What should Caps do about Kuznetsov?

Ben Krimmel
August 23, 2019 - 12:35 pm

After denying illegal drug use earlier this offseason, Washington Capitals forward Evgeny Kuznetsov tested positive for cocaine and was suspended by the International Ice Hockey Federation for four years.

The NHL released a statement acknowledging they are aware of the failed test but said they wouldn't make an announcement on any further action until Kuznetsov and NHL Commissioner Gary Bettman meet face-to-face before training camp begins Sept. 12. 

Kuznetsov said he will accept the penalty and said he would work to win back the trust of his fans. In a statement, the Capitals said they are committed to ensuing Kuznetsov has "the necessary support required to work through this situation."

DETAILS: Kuznetsov suspended by IIHF for cocaine

This leaves the Capitals in a difficult spot. What should they do about their talented forward?

"If I could, on the first day of the buyout period next year, I would buy out Evgeny Kuznetsov," Tom Daly of Crashing The Net said on The Sports Junkies

Kuznetsov has six years remaining on an eight-year, $62.4 million deal he signed with Washington before the 2017-18 season. A buyout would give the Capitals more financial flexibility heading into free agency during the 2020 offseason. The Caps would lose $14.9 million to buy out Kuznetsov in June 2020, per capfriendly.com.

"I would just, as a team, if I was a team trying to move forward especially given the situation they're in where they need to get a deal for Nicklas Backstrom, need to find a way to get Braden Holtby back in a Caps uniform for the future past this year," Daly said Friday. "I would take that as, I'm not going to commit so much money to a guy who has already been dishonest to us for this entire situation, even though he has volunteered to go and get treatment."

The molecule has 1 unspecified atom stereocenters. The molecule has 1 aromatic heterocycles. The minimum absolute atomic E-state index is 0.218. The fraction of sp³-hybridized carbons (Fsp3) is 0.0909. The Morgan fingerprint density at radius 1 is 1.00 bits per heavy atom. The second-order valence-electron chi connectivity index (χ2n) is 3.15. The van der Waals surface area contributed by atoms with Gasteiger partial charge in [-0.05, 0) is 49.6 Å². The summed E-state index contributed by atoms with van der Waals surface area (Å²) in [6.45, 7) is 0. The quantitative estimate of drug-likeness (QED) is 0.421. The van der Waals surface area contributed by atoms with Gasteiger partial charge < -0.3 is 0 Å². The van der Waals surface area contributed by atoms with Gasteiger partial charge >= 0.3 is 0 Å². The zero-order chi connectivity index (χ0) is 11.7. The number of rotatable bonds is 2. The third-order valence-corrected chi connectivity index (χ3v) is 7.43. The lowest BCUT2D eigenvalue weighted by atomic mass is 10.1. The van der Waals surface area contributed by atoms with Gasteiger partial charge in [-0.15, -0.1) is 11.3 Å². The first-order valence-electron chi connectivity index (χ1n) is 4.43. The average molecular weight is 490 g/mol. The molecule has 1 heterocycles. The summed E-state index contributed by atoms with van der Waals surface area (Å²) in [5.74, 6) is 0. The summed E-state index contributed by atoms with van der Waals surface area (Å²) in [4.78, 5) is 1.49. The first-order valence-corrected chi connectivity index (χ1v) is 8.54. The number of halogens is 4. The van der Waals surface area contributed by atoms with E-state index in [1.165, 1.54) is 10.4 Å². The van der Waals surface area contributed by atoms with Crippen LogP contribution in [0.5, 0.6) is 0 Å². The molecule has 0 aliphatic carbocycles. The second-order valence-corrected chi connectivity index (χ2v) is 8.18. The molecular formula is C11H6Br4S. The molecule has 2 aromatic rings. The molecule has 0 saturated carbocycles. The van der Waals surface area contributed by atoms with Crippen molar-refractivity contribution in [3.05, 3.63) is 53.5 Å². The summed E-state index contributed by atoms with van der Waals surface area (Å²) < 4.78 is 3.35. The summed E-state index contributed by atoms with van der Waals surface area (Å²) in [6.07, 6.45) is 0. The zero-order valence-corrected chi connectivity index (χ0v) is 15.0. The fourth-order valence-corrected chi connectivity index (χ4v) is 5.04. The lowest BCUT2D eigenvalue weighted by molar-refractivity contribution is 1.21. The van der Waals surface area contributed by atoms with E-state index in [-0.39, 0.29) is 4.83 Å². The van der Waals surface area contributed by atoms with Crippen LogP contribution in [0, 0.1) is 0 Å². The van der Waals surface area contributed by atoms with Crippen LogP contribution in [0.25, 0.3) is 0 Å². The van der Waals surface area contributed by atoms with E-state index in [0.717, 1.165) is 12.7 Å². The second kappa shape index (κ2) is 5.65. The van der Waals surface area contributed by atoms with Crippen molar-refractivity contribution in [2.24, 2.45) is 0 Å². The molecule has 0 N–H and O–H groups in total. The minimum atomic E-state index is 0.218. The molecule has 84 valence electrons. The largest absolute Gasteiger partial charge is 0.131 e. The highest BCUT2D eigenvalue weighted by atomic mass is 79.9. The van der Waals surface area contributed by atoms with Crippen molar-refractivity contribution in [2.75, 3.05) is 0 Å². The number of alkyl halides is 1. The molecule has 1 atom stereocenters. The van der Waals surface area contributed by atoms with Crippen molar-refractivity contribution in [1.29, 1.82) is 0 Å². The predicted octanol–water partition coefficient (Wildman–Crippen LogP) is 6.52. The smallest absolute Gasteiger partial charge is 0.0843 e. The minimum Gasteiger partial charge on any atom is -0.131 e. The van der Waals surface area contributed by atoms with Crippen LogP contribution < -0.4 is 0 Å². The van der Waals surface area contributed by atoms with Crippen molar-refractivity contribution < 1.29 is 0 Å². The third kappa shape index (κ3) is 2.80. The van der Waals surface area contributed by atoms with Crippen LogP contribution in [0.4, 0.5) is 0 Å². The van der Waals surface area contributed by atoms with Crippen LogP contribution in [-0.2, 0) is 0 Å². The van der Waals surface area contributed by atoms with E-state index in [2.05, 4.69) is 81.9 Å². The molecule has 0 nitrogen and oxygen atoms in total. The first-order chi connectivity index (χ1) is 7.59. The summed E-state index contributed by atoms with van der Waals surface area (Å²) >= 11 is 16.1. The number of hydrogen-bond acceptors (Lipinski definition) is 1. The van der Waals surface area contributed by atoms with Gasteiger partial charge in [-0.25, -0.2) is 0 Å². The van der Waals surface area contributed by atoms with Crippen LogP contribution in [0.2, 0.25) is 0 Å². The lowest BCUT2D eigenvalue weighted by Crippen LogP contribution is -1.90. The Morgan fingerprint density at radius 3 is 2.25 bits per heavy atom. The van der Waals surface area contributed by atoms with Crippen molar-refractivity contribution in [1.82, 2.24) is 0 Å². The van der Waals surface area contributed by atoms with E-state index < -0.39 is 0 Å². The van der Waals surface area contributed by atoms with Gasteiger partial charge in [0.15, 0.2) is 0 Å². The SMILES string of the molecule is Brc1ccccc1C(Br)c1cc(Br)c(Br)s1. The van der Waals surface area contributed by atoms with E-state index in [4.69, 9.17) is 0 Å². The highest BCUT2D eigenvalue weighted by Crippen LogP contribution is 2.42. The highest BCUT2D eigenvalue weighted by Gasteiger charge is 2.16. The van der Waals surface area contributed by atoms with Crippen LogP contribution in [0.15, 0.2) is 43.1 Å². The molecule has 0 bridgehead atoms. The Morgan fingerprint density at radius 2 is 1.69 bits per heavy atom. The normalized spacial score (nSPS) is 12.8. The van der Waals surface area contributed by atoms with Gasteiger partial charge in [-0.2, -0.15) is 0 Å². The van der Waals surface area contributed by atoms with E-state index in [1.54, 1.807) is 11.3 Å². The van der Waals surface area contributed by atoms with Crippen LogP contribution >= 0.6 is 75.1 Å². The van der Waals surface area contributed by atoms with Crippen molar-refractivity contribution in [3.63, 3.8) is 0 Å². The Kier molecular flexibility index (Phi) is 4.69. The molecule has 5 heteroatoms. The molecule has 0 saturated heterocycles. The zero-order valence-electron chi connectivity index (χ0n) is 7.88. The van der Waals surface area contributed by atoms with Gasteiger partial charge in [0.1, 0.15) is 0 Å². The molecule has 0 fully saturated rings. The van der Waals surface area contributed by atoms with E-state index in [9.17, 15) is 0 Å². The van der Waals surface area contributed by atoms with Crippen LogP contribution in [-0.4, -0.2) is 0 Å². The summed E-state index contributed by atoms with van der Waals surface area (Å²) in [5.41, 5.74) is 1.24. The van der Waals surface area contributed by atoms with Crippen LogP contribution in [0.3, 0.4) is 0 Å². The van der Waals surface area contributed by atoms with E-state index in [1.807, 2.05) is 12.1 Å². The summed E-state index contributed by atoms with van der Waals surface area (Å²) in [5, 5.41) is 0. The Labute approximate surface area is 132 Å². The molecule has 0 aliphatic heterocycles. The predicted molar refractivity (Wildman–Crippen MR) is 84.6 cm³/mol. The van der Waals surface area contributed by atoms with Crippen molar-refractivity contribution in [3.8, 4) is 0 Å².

In May of 2019, after a video appeared showing Kuznetsov next to lines of a white powder from summer 2018, he denied he ever used drugs.

"I have never used drugs and I am not going to get involved in this. If I have questions, I am ready to undergo a medical examination at any time," Kuznetsov said in a statement in May.

And after he was cleared by the NHL, Kuznetsov said in a statement on May 31, "While I have never taken illegal drugs in my life and career, I would like to publicly apologize to the Capitals, my teammates, our fans and everyone else, for putting myself in a bad situation. This was a hard lesson for me to learn."

According to the IIHF, "the prohibited substance was found in a doping control which occurred on 26 May."

The NHL does not suspend players automatically for testing positive for cocaine, something the league considers a drug of abuse, not a performance-enhancing drug. However, a positive test may result in "intervention, evaluation and mandatory treatment can occur in appropriate cases." This could mean Kuznetsov misses time for the Capitals. 

"(Mandatory treatment) where he would have to go and get better before he could play as NHLer, so that's really suspending someone without saying it," Daly said. "If the NHL says, 'You can't play until you're better,' who knows how long that could be? And who knows when it starts?"

Daly said the NHL's system has worked in the past for players with drug issues, but each individual case is different. And, to Daly, counting on a Kuznetsov is not worth the risk for the Capitals. 

"As a business, you should probably look at moving forward and taking care of the players that you need to take care of like Nicklas Backstrom, who to my knowledge has never hurt a fly or the team in any sort of way," he said. "It's not worth the risk to me at this point." 

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